As the battle to get an Employment Non-Discrimination Act (ENDA) signed into law wages on, Politico reports that Colorado representative Mike Coffman has signed on to become the seventh GOP co-sponsor of the legislation in the House of Representatives:
That Coffman is one of the first Republicans coming out in support of ENDA is no surprise, and it highlights another step in his political evolution. The Colorado Republican has reversed positions on immigration and abortion in recent months as he tries to fend off an challenge from Democrat Andrew Romanoff in Colorado’s competitive sixth district.
“I see this legislation as the workplace equivalent of the Golden Rule — do unto others, as you would have them do unto you,” Coffman said in a statement to POLITICO. “In the workplace, in 2014, we should judge employees the way we would want to be judged — based on our qualifications, our contributions and by our character, period.”
ENDA cleared the Senate last year and now must be passed by the House of Representatives before being sent to the President for his signature or veto.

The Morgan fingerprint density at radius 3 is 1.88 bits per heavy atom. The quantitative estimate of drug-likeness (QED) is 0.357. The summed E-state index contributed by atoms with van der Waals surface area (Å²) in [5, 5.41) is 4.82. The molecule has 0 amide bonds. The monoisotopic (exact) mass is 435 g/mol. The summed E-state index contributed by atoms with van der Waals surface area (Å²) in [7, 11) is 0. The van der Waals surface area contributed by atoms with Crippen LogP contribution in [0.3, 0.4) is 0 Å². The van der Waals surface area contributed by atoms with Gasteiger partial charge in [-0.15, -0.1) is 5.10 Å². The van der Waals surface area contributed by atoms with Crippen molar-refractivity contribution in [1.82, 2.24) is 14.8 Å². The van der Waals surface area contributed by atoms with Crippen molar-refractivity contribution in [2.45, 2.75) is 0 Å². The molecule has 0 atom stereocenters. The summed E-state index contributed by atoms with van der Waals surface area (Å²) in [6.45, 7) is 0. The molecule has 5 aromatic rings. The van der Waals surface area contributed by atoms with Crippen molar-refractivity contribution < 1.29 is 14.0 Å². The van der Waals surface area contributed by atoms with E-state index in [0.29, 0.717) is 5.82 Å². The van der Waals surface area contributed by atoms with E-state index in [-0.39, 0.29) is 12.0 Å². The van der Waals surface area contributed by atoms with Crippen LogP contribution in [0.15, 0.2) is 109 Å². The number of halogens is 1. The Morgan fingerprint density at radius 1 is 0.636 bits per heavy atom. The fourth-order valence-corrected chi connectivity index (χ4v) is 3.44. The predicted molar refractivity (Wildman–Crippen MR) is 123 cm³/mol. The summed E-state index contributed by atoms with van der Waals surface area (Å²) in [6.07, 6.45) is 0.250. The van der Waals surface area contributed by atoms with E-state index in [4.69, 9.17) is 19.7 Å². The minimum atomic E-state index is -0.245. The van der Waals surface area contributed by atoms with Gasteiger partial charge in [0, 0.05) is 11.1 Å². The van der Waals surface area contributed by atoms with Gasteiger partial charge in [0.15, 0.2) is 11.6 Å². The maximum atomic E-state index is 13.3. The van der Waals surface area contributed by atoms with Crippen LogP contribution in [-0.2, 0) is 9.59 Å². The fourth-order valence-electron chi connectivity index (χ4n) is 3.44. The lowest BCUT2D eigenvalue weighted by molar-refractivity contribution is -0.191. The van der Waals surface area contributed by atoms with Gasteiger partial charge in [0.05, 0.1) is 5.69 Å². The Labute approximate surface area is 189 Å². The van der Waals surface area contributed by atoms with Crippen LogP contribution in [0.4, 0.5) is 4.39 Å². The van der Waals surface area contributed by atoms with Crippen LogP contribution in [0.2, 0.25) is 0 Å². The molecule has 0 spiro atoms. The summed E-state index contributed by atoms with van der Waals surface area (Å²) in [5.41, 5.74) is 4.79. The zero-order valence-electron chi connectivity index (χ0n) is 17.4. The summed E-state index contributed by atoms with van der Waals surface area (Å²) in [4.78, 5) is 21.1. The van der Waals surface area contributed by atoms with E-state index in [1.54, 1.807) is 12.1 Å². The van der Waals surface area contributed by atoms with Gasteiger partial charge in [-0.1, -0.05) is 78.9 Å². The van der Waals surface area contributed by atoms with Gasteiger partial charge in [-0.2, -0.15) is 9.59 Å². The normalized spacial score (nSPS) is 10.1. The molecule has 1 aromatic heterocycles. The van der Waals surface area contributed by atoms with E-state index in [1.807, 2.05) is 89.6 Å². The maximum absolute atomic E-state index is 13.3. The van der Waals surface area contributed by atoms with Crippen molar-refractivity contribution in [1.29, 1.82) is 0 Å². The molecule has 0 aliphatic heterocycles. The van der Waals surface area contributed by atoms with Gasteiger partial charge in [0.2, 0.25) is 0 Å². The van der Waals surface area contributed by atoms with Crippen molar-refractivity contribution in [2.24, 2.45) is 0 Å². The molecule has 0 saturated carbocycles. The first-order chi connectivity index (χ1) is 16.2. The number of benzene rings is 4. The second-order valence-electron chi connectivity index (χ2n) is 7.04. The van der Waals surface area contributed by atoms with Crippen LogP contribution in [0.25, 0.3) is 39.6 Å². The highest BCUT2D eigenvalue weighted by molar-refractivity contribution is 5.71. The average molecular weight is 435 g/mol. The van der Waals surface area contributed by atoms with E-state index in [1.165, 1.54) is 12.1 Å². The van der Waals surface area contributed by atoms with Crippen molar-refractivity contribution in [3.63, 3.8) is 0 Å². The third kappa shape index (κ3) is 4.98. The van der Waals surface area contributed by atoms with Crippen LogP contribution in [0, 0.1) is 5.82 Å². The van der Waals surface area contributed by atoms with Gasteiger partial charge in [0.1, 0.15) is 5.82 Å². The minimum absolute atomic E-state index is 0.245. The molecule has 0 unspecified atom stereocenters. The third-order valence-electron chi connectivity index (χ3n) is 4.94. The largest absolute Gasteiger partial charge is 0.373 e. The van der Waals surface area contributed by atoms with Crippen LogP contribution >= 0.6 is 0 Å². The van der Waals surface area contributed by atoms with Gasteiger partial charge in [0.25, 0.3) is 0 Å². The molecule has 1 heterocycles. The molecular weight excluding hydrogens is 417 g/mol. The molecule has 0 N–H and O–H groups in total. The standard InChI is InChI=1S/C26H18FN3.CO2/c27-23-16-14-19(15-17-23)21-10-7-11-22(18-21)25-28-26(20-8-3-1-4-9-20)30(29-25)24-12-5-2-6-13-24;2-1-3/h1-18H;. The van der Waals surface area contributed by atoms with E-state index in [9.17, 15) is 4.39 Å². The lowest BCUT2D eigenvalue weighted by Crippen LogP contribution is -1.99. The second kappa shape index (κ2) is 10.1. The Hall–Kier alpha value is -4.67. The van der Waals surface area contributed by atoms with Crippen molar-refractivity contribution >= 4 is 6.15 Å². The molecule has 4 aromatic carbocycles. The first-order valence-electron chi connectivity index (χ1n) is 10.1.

Coffman joins fellow Republican Representatives Michael Grimm (N.Y.), Ileana Ros-Lehtinen (Fla.), Richard Hanna (N.Y.), Charles Dent (Pa.), Jon Runyan (N.J.) and Chris Gibson (N.Y.) in sponsoring the bill. Eight house Democrats are currently not co-sponsoring the legislation: they are Reps. Dan Lipinksi (Ill.), Jim Costa (Calif.), John Barrow (Ga.), Mike McIntyre (N.C.), Pete Gallego (Texas), Henry Cuellar (Texas), Gene Green (Texas) and Nick Rahall (W.Va.). The bill still needs support from 16 more representatives to receive the required majority to pass in the House. However, even if the bill gained the necessary traction among rank and file representatives, it would still need to be granted a vote on the House floor by Speaker of the House John Boehner, something Boehner has said he would not do in 2014. For that reason, many prominent political players, including the HRC and DNC Treasurer Andy Tobias, have expressed frustration at the White House’s refusal to consider an ENDA executive order.